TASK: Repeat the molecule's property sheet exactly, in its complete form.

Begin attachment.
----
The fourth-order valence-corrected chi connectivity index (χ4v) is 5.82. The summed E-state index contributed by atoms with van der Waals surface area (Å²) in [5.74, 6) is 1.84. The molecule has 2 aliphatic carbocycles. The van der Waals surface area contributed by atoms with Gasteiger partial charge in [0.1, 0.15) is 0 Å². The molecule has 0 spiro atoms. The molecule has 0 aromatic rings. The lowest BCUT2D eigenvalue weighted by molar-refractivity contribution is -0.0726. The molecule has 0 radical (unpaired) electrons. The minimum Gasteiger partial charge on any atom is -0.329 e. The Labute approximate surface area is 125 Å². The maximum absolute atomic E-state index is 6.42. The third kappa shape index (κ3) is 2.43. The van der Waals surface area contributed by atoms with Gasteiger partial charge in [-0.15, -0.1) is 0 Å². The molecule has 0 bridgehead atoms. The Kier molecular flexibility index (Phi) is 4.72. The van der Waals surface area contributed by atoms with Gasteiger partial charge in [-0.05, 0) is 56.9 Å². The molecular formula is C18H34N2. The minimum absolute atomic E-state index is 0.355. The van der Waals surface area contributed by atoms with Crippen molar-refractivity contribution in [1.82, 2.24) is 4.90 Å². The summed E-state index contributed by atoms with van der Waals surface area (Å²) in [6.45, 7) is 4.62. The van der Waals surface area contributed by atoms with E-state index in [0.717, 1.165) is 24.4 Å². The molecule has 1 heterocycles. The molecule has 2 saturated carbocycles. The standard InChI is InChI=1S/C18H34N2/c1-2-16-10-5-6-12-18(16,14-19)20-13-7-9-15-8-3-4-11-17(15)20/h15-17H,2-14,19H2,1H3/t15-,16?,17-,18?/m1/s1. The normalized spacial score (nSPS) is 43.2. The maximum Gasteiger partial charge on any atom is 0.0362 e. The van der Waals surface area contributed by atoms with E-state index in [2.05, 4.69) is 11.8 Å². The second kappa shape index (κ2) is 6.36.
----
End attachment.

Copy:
The fourth-order valence-corrected chi connectivity index (χ4v) is 5.82. The summed E-state index contributed by atoms with van der Waals surface area (Å²) in [5.74, 6) is 1.84. The molecule has 2 aliphatic carbocycles. The van der Waals surface area contributed by atoms with Gasteiger partial charge in [0.1, 0.15) is 0 Å². The molecule has 0 spiro atoms. The molecule has 0 aromatic rings. The lowest BCUT2D eigenvalue weighted by molar-refractivity contribution is -0.0726. The molecule has 0 radical (unpaired) electrons. The minimum Gasteiger partial charge on any atom is -0.329 e. The Labute approximate surface area is 125 Å². The maximum absolute atomic E-state index is 6.42. The third kappa shape index (κ3) is 2.43. The van der Waals surface area contributed by atoms with Gasteiger partial charge in [-0.15, -0.1) is 0 Å². The molecule has 0 bridgehead atoms. The Kier molecular flexibility index (Phi) is 4.72. The van der Waals surface area contributed by atoms with Gasteiger partial charge in [-0.05, 0) is 56.9 Å². The molecular formula is C18H34N2. The minimum absolute atomic E-state index is 0.355. The van der Waals surface area contributed by atoms with Crippen molar-refractivity contribution in [1.82, 2.24) is 4.90 Å². The summed E-state index contributed by atoms with van der Waals surface area (Å²) in [6.45, 7) is 4.62. The van der Waals surface area contributed by atoms with E-state index in [0.717, 1.165) is 24.4 Å². The molecule has 1 heterocycles. The molecule has 2 saturated carbocycles. The standard InChI is InChI=1S/C18H34N2/c1-2-16-10-5-6-12-18(16,14-19)20-13-7-9-15-8-3-4-11-17(15)20/h15-17H,2-14,19H2,1H3/t15-,16?,17-,18?/m1/s1. The normalized spacial score (nSPS) is 43.2. The maximum Gasteiger partial charge on any atom is 0.0362 e. The van der Waals surface area contributed by atoms with E-state index in [2.05, 4.69) is 11.8 Å². The second kappa shape index (κ2) is 6.36.